Rallying Cries of the Reformation


Martin Luther (1483-1546)

It is appropriate for Christians to remember the significant heroes of the past. This is especially true for Protestants, since there have been so many great champions from the Reformation (1517-1658) who made a major impact upon the present day church—men such as: Theodore Beza, Martin Bucer, Heinrich Bullinger, John Calvin, Thomas Cranmer, Oliver Cromwell, John Hus, John Knox, Hugh Latimer, Martin Luther, Philip Melanchthon, Pierre-Robert Olivetan, Caspar Olevianus, Nicolas Ridley, Samuel Rutherford, William Tyndale, Zacharias Ursinus, John Wycliffe, Ulrich Zwingli, and many other lesser known persons. Each one of these Reformers, despite some of their individual differences, greatly influenced the church in their own particular region to hold to right doctrine (orthodoxy) and to develop right practices (orthopraxy) in their churches based upon the Bible. This is why taking time to remember these men each year on Reformation Day (October 31st), the very day that Martin Luther posted his Ninety-five Theses on the door of the Wittenberg Cathedral in 1517, is good and right and proper. Consider the following “rallying cries” as hard-won blessings which have been “bought with blood” for the benefit of Christ’s Church during this current era in which we live.

  1. “By Scripture Alone” (Sola Scriptura): The Bible alone is the source of God’s revelation; it contains the Law, the Gospel, and principles for how we should live, worship and think. It is referred to as the “formal principle” of the Reformation (Isa. 40:8; Jn. 5:39, 10:35; 2 Tim. 3:14-17; Heb. 4:12-13).
  2. “By Christ Alone” (Solus Christus): Jesus Christ is the only name by which we may be saved. The gospel is exclusive, and only faith in Christ saves (Isa.  53:1-12; Jn. 14:6; 1 Tim. 2:5-7; Acts 4:12).
  3. “By Grace Alone” (Sola Gratia): God’s grace alone is the ground of our salvation, and this is received by faith alone; (i.e.) the “material principle” of the Reformation  (Ps. 31:1; Eph. 2:4-10; Tit. 2:11-14).
  4. “By Faith Alone” (Sola Fide): God-given faith is the only way to receive the imputed righteousness of Christ, which results in our justification (Rom. 1:16-17, 3:28; Eph. 2:8-9; Tit. 3:5-7).
  5. “Before the face of God” (Coram Deo): Christians are exhorted by the Bible to live all of life in the presence of God. This implies that there is no area of life where we do not have “business with God” [Negotium cum Deo]. Christ is Lord over all (Prov. 15:3; Eph. 5:1-21; Col. 3:1-17).
  6. “To God Be the Glory” (Soli Deo Gloria): God alone is the proper recipient of our gratitude in the matter of salvation and the Christian life (1 Cor. 10:31; Tit. 3:5-7; 1 Pt. 4:10-11).
  7. “The Priesthood of Every Believer” (Communio Sanctorum): Every believer is exhorted by God to live-out the Christian life as a “holy venture” that pleases God (1 Pt. 2:9-10). Our sanctification and assurance of salvation are based solely upon the finished work of Jesus Christ on the Cross (Rom.  12:1-2; 1 Jn. 1:9, 5:13; 1 Pt. 2:21-25).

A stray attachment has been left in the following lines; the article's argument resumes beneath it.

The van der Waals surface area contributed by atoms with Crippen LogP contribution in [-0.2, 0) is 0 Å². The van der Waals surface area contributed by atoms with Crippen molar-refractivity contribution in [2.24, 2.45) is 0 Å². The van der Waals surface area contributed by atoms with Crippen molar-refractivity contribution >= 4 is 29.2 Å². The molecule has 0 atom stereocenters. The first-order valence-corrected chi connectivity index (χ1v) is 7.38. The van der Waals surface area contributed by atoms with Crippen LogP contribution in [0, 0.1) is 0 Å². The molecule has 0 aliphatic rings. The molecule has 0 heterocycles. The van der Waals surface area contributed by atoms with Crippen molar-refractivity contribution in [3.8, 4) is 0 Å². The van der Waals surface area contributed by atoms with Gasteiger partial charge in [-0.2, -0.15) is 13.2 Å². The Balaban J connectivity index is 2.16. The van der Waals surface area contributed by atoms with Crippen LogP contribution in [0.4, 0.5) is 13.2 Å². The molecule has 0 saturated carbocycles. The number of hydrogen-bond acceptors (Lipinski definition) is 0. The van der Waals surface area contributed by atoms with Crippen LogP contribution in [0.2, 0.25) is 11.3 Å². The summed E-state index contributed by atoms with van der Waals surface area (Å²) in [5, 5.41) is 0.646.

8. “After Darkness, Light” (Post Tenebras Lux): This was the town motto of Geneva, Switzerland during the time of the Reformation. It reflects the wonderful deliverance from their former way of life that the local population came to feel as they lived by the doctrines of the Bible (Jn. 3:19-21 and 8:12; Eph. 4:17-32; Col. 1:13-14).

Resources for further Study:

Beeke, Joel, Sinclair Ferguson, eds. Reformed Confessions Harmonized. Grand Rapids, MI: Baker Books, 1999.

Douglas, J. D., ed. The New International Dictionary of the Christian Church. Revised edition. Grand Rapids, MI: Zondervan Publishing House, 1978.

  • “Anabaptist” by Robert G. Clouse
  • “Calvin, John” and “Calvinism” by J. S. Reid
  • “Luther, Martin” and “Lutheranism” by Carl S. Meyer
  • “Protestantism” by David C. Steinmetz
  • “Radical Reformation” by Haddon Wilmer
  • “The Reformation” by Robert D. Linder.

George, Timothy. Theology of the Reformers. Revised edition. Nashville, TN: B&H Academic, 2013.

Lindsay, Thomas M. The Reformation: A Handbook. First published in 1882; Reprint, Edinburgh, UK: The Banner of Truth Trust, 2006.

McKim, Donald K., ed. Encyclopedia of the Reformed Faith. Louisville, KY: Westminster/John Knox Press, 1992.

Muller, Richard A. Dictionary of Latin & Greek Theological Terms. Grand Rapids, MI: Baker Books, 1985.

Nichols, Stephen. The Reformation: How a Monk and a Mallet Changed the World. Wheaton, IL: Crossway, 2007.

Sproul, R. C. What Is Reformed Theology? Formerly titled: Grace Unknown: The Heart of Reformed Theology. Grand Rapids, MI: Baker Book House Company, 1977.

Copyright May, 2016   Dr. Marcus Serven, ThM and DMin
Used by Permission.  All Rights Reserved.

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